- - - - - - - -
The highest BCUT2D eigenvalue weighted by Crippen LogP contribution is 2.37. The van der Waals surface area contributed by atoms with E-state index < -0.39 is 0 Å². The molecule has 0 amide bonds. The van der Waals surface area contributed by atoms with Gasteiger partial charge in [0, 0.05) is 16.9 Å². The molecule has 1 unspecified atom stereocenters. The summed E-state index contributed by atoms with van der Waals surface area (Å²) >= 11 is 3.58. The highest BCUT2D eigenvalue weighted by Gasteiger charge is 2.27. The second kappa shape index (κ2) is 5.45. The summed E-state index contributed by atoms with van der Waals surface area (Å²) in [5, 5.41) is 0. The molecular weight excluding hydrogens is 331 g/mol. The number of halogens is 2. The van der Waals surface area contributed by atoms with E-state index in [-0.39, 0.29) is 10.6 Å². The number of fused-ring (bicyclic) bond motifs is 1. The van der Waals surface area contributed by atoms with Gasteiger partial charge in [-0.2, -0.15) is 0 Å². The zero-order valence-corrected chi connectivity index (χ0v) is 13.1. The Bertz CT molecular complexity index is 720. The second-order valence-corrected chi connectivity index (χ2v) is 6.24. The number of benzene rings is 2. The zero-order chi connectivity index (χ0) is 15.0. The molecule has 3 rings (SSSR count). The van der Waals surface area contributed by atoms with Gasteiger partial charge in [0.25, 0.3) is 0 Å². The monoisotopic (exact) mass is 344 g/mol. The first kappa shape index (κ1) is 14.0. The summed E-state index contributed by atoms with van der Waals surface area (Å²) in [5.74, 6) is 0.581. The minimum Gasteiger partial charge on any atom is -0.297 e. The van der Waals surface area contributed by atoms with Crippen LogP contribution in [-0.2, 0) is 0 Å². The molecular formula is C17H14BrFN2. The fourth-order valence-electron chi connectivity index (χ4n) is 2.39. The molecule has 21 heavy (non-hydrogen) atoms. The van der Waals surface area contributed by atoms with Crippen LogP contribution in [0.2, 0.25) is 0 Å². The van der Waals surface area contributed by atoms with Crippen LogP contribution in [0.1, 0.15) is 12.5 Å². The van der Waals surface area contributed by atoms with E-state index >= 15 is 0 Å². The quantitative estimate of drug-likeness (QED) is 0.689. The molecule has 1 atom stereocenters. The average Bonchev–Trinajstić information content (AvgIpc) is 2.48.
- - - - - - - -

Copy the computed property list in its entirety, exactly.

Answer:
The highest BCUT2D eigenvalue weighted by Crippen LogP contribution is 2.37. The van der Waals surface area contributed by atoms with E-state index < -0.39 is 0 Å². The molecule has 0 amide bonds. The van der Waals surface area contributed by atoms with Gasteiger partial charge in [0, 0.05) is 16.9 Å². The molecule has 1 unspecified atom stereocenters. The summed E-state index contributed by atoms with van der Waals surface area (Å²) >= 11 is 3.58. The highest BCUT2D eigenvalue weighted by Gasteiger charge is 2.27. The second kappa shape index (κ2) is 5.45. The summed E-state index contributed by atoms with van der Waals surface area (Å²) in [5, 5.41) is 0. The molecular weight excluding hydrogens is 331 g/mol. The number of halogens is 2. The van der Waals surface area contributed by atoms with E-state index in [-0.39, 0.29) is 10.6 Å². The number of fused-ring (bicyclic) bond motifs is 1. The van der Waals surface area contributed by atoms with Gasteiger partial charge in [-0.2, -0.15) is 0 Å². The zero-order valence-corrected chi connectivity index (χ0v) is 13.1. The Bertz CT molecular complexity index is 720. The second-order valence-corrected chi connectivity index (χ2v) is 6.24. The number of benzene rings is 2. The zero-order chi connectivity index (χ0) is 15.0. The molecule has 3 rings (SSSR count). The van der Waals surface area contributed by atoms with Gasteiger partial charge in [0.25, 0.3) is 0 Å². The monoisotopic (exact) mass is 344 g/mol. The first kappa shape index (κ1) is 14.0. The summed E-state index contributed by atoms with van der Waals surface area (Å²) in [5.74, 6) is 0.581. The minimum Gasteiger partial charge on any atom is -0.297 e. The van der Waals surface area contributed by atoms with Crippen LogP contribution in [-0.2, 0) is 0 Å². The molecular formula is C17H14BrFN2. The fourth-order valence-electron chi connectivity index (χ4n) is 2.39. The molecule has 21 heavy (non-hydrogen) atoms. The van der Waals surface area contributed by atoms with Crippen LogP contribution in [0.2, 0.25) is 0 Å². The van der Waals surface area contributed by atoms with Crippen LogP contribution in [0.1, 0.15) is 12.5 Å². The van der Waals surface area contributed by atoms with E-state index >= 15 is 0 Å². The quantitative estimate of drug-likeness (QED) is 0.689. The molecule has 1 atom stereocenters. The average Bonchev–Trinajstić information content (AvgIpc) is 2.48.